We said hej hej (pronounced hey, hey) to Sweden (this is how everyone greets you!).
Our first impression was full of pine forests and lakes – everywhere! Lots of windy roads and the speed limit was a sedate 80 km/hr for most of the way. We couldn’t resist stopping at the first lake we saw and …
yes it was jaw dropping. It helped to have our first bit of sun in a while. The water was crystal clear and reflected our hopes for this leg of the trip.
The drive to Stockholm was too long to do in one hit so we broke it up with another rural stop – this time in Klassbol – alongside one of the myriad of lakes in this country. Another thing Sweden is famous for (courtesy of Kim research) – tubes. Yes food in tubes. For some reason they like nothing better than to buy a tube of some blended substance that is called food. Needless to say we couldn’t bring ourselves to try it. We did, however, sample some delicious wild caught salmon – so nice – such a difference to the farmed salmon back in Australia.
This accommodation was another highlight. It was the attic of a barn and had amazing views out to the countryside. We were a bit perturbed by the fact that the owners had so much land – but nary an animal in sight! No chickens / horses / not even a dog! They had a tiny vege patch and that was that. However they were blessed in that they were two minutes away from a beautiful lake. We did the walk several times over the coming days, always admiring the vegetation’s slow struggle to reemerge from the depths of winter.
We enjoyed the slow things – watching the sun set over the forest, getting excited over our first glimpse of a wild deer as it hesitantly made its way across the open field to grab the first succulent new spring shoots.
We hiked a path through the forest opposite the house which lead to another lake. We passed fields of sheep with their newborns in tow. A little waterfall babbled quietly to itself and fungi slowly munched on a decaying tree. It was a very sedate, relaxing few days.
It was about a four hour drive from our rural stay to the city of Stockholm, capital of Sweden. Our apartment was on the top floor overlooking a park and next door to the underground.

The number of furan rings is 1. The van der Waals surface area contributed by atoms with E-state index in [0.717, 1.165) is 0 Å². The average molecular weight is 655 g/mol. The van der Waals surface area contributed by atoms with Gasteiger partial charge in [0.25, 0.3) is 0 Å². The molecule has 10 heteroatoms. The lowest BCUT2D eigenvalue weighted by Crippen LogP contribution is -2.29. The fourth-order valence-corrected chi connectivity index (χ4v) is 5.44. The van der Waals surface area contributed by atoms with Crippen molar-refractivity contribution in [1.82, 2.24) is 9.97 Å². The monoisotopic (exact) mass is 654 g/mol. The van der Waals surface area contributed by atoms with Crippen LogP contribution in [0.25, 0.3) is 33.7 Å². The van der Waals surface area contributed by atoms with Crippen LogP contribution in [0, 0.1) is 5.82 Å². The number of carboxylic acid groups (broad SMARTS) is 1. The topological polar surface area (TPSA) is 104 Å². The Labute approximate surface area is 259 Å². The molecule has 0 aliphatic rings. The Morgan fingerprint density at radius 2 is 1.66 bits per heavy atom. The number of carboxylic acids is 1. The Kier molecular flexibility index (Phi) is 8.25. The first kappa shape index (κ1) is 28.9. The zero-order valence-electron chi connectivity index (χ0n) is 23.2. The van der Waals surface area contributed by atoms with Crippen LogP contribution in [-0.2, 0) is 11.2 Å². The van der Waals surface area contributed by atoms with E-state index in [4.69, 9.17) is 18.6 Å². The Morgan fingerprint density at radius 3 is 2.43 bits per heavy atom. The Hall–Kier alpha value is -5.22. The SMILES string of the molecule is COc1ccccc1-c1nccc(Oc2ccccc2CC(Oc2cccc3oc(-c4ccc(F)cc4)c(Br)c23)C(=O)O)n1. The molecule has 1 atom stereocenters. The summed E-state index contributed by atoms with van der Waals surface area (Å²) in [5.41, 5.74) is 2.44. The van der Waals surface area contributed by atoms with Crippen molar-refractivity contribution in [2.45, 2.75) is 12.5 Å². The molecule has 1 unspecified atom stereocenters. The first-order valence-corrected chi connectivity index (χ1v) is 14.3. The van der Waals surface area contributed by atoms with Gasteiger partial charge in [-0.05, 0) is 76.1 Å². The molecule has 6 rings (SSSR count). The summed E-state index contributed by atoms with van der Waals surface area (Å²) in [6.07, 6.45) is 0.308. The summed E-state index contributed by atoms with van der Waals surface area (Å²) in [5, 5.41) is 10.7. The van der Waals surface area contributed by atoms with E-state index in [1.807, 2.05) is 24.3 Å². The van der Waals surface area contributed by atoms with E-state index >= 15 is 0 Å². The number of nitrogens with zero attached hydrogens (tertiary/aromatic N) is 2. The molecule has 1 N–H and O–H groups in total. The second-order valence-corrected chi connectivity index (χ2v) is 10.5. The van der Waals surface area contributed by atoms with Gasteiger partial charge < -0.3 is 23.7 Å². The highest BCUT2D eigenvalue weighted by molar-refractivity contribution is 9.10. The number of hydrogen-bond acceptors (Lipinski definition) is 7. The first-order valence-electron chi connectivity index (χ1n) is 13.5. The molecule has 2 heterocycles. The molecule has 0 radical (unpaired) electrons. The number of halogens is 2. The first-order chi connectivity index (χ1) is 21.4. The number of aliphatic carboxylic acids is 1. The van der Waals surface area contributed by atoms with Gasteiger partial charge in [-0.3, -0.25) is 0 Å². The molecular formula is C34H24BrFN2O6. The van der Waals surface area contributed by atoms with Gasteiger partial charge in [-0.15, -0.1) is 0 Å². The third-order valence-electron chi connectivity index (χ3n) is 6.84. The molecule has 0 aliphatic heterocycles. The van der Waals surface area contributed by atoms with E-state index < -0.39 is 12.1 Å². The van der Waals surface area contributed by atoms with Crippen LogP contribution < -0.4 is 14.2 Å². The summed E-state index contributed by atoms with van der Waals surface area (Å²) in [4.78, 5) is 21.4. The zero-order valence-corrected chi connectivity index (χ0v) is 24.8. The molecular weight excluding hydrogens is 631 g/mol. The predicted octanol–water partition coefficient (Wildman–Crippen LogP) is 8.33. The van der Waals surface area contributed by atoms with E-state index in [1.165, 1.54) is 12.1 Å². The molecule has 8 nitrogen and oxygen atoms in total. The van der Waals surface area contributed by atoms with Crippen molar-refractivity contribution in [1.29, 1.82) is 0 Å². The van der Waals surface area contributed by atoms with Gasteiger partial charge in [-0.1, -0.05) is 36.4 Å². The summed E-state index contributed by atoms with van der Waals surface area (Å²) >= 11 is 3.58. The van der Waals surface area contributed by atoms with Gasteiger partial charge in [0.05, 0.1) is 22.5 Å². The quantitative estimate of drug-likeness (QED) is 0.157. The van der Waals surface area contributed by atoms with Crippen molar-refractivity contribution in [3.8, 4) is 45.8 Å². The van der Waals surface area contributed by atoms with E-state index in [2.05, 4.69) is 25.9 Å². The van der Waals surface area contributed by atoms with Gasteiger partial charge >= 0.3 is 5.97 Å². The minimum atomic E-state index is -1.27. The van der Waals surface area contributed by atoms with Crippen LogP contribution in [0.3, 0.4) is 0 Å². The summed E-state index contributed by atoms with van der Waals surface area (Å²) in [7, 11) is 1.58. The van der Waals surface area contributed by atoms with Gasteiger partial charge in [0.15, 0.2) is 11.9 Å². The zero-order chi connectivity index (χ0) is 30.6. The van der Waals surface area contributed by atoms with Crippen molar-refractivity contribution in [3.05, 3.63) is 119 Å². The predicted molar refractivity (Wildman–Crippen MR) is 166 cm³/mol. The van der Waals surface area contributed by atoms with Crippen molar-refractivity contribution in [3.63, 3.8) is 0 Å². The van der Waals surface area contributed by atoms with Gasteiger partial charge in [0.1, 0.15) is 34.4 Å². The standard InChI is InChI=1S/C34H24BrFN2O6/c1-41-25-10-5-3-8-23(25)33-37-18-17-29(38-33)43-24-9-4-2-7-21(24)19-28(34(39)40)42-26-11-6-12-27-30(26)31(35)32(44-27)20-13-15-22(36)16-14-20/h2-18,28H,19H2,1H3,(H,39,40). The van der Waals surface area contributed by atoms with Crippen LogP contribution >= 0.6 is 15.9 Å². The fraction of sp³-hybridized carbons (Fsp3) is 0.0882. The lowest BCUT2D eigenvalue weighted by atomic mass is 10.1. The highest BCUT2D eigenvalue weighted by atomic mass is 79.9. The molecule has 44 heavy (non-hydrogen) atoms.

We went out to explore the city. Stockholm is basically a series of islands, connected with bridges – but we thought it would be fun to use their ferries – we purchased a day pass that gave us free transport and hopped on the ferry. It reminded me of the citycats in Brisbane – it was great to stand out the front, watching the scenery go by as the wind whips through your ‘hair’ (I use inverted commas as there is not much for the wind to whip through anymore – but it was nice on my scalp – Kim has no such worries).
We passed an old theme park (4th oldest in the world) – which, despite its age, still had a multitude of vertiginous, vomit inducing rides. But this was not where we were heading this day – we were going to the Vasa Museum.
We didn’t end up seeing the Viking ships in Oslo – and so I was especially keen to see this ship (which was not a Viking ship). On 10 August 1628, the ship Vasa set sail from Stockholm – it was one of the strongest warships of the time – it promptly sank in the harbour (it had been built too top heavy) – where it sat for over 300 years. Because of the icy cold water – it was extremely well preserved. Over 95 percent of the ship on display is original.
I have to say it was impressive. Not only the size of a small skyscraper – but the detail of the engravings and the extravagant displays of wealth and power were interesting. It was surrounded by a museum like display that explained everything and included models of the ship (it would have been very colourful when first built).
We finished our time in Stockholm with a wander through the old town, where we observed the coloured buildings, the unusual phone boxes, cute antique shops, the palace in the middle of the city and a tiny, tiny, alleyway.
Stockholm is in the east of Sweden, in the centre of the country. We were about to make our gradual drive out of Sweden towards mainland Europe – it is a fair distance though, so we broke the trip up with a stay in Vadstena. Vadstena is about 3 hours out of Stockholm and is located … on a lake!
Our accommodation was in the roof of a barn in the town. We enjoyed seeing the unusual stick sculptures, the cute village atmosphere of the main street and the castle that overlooked the lake. A very peaceful rest.